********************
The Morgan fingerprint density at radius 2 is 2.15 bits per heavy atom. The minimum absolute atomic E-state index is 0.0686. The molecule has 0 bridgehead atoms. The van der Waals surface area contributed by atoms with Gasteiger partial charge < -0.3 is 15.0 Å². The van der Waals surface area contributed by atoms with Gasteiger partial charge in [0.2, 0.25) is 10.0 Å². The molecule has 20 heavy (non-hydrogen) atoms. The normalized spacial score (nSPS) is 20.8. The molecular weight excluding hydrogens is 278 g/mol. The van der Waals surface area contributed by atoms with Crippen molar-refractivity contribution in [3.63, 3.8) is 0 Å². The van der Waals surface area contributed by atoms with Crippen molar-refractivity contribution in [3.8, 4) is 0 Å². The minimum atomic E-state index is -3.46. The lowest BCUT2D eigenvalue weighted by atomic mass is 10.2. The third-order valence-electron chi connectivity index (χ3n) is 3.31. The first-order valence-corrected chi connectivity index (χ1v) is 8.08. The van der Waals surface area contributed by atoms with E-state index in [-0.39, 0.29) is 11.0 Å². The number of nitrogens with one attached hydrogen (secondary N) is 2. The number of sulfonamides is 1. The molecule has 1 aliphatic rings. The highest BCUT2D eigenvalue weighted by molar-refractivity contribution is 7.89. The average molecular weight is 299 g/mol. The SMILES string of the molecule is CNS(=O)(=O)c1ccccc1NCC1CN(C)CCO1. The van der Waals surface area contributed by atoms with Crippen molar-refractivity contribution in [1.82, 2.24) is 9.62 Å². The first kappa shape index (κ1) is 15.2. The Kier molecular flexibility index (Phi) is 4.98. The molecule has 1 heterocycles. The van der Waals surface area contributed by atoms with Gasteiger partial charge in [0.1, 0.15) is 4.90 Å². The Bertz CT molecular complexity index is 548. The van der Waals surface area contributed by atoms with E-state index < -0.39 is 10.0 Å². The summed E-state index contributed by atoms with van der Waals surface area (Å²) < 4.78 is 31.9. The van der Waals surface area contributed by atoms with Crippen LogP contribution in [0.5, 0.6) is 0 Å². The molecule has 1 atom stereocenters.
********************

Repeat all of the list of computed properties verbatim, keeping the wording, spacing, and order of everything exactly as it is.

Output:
The Morgan fingerprint density at radius 2 is 2.15 bits per heavy atom. The minimum absolute atomic E-state index is 0.0686. The molecule has 0 bridgehead atoms. The van der Waals surface area contributed by atoms with Gasteiger partial charge < -0.3 is 15.0 Å². The van der Waals surface area contributed by atoms with Gasteiger partial charge in [0.2, 0.25) is 10.0 Å². The molecule has 20 heavy (non-hydrogen) atoms. The normalized spacial score (nSPS) is 20.8. The molecular weight excluding hydrogens is 278 g/mol. The van der Waals surface area contributed by atoms with Crippen molar-refractivity contribution in [3.63, 3.8) is 0 Å². The van der Waals surface area contributed by atoms with Crippen molar-refractivity contribution in [3.8, 4) is 0 Å². The minimum atomic E-state index is -3.46. The lowest BCUT2D eigenvalue weighted by atomic mass is 10.2. The third-order valence-electron chi connectivity index (χ3n) is 3.31. The first-order valence-corrected chi connectivity index (χ1v) is 8.08. The van der Waals surface area contributed by atoms with E-state index in [-0.39, 0.29) is 11.0 Å². The number of nitrogens with one attached hydrogen (secondary N) is 2. The number of sulfonamides is 1. The molecule has 1 aliphatic rings. The highest BCUT2D eigenvalue weighted by molar-refractivity contribution is 7.89. The average molecular weight is 299 g/mol. The SMILES string of the molecule is CNS(=O)(=O)c1ccccc1NCC1CN(C)CCO1. The van der Waals surface area contributed by atoms with Crippen molar-refractivity contribution in [1.82, 2.24) is 9.62 Å². The first kappa shape index (κ1) is 15.2. The Kier molecular flexibility index (Phi) is 4.98. The molecule has 1 heterocycles. The van der Waals surface area contributed by atoms with Gasteiger partial charge in [0.1, 0.15) is 4.90 Å². The Bertz CT molecular complexity index is 548. The van der Waals surface area contributed by atoms with E-state index < -0.39 is 10.0 Å². The summed E-state index contributed by atoms with van der Waals surface area (Å²) < 4.78 is 31.9. The van der Waals surface area contributed by atoms with Crippen LogP contribution in [0.5, 0.6) is 0 Å². The molecule has 1 atom stereocenters.